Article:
McCain betrays POW/MIAs

Conservative Republicans explain why Sen. McCain
obstructs POW/MIA investigations

The only explanation McCain has ever offered for his leadership on legislation that seals POW information is that he believes the release of such information would only stir up fresh grief for the families of those who were never accounted for in Vietnam. Of the scores of POW families I've met over the years, only a few have said they want the books closed without knowing what happened to their men. All the rest say that not knowing is exactly what grieves them.

It's not clear whether the taped confession McCain gave to his captors to avoid further torture has played a role in his postwar behavior. That confession was played endlessly over the prison loudspeaker system at Hoa Lo--to try to break down other prisoners--and was broadcast over Hanoi's state radio. Reportedly, he confessed to being a war criminal who had bombed a school and other civilian targets. The Pentagon has copies of the confessions but will not release them. Also, no outsider I know of has ever seen a nonredacted copy of McCain's debriefing when he returned from captivity, which is classified but can be made public by McCain.

In his bestselling 1999 autobiography, Faith of My Fathers, McCain says he felt bad throughout his captivity because he knew he was being treated more leniently than his fellow POWs, owing to his propaganda value (his high-ranking father, Rear Adm. John S. McCain II, was then the commander of US forces in the Pacific). Also in this memoir, McCain expresses guilt at having broken under torture and given the confession. "I felt faithless and couldn't control my despair," he writes, revealing that he made two "feeble" attempts at suicide. Tellingly, he says he lived in "dread" that his father would find out about the confession. "I still wince," he writes, "when I recall wondering if my father had heard of my disgrace."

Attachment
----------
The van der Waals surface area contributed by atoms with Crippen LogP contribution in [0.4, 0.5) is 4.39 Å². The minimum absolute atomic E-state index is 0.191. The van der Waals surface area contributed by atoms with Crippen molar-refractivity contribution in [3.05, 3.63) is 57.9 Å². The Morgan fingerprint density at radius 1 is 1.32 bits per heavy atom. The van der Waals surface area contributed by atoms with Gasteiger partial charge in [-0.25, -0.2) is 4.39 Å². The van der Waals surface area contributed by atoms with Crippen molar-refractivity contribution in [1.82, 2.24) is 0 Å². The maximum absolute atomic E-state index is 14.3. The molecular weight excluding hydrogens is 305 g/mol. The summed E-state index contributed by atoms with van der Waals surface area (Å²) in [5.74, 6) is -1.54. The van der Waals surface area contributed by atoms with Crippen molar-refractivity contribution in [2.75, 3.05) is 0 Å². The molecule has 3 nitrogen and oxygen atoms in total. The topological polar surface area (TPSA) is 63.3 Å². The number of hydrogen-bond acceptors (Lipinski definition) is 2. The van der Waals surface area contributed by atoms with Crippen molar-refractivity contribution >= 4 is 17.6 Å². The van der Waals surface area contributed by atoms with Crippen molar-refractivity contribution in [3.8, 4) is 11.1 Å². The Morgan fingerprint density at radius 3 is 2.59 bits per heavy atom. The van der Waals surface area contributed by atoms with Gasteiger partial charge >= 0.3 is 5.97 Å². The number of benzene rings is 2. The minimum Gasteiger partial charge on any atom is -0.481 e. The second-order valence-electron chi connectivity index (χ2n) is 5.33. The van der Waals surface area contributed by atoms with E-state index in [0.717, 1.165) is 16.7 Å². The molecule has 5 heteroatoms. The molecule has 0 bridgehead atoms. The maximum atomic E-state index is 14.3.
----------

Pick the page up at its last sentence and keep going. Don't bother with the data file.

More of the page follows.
McCain still didn't know the answer when his father died in 1981. He got his answer eighteen years later. In his 1999 memoir, the senator writes, "I only recently learned that the tape...had been broadcast outside the prison and had come to the attention of my father."

Does this hint at explanations for McCain's efforts to bury information about prisoners or other disturbing pieces of the Vietnam War? Does he suppress POW information because its surfacing rekindles his feelings of shame? On this subject, all I have are questions. But even without answers to what may be hidden in the recesses of someone's mind, one thing about the POW story is clear: if American prisoners were dishonored by being written off and left to die, that's something the American public ought to know about.

Sydney H. Schanberg

Sydney H. Schanberg, a journalist for nearly 50 years, has written extensively on foreign affairs--particularly Asia--and on domestic issues such as ethics, racial problems, government secrecy, corporate excesses and the weaknesses of the national media.

Most of his journalism career has been spent on newspapers but his award-winning work has also appeared widely in other publications and media. The 1984 movie, The Killing Fields, which won several Academy Awards, was based on his book The Death and Life of Dith Pran - a memoir of his experiences covering the war in Cambodia for the New York Times and of his relationship with his Cambodian colleague, Dith Pran.

For his accounts of the fall of Cambodia to the Khmer Rouge in 1975, Schanberg was awarded the Pulitzer Prize for international reporting "at great risk." He is also the recipient of many other awards - including two George Polk awards, two Overseas Press Club awards and the Sigma Delta Chi prize for distinguished journalism.
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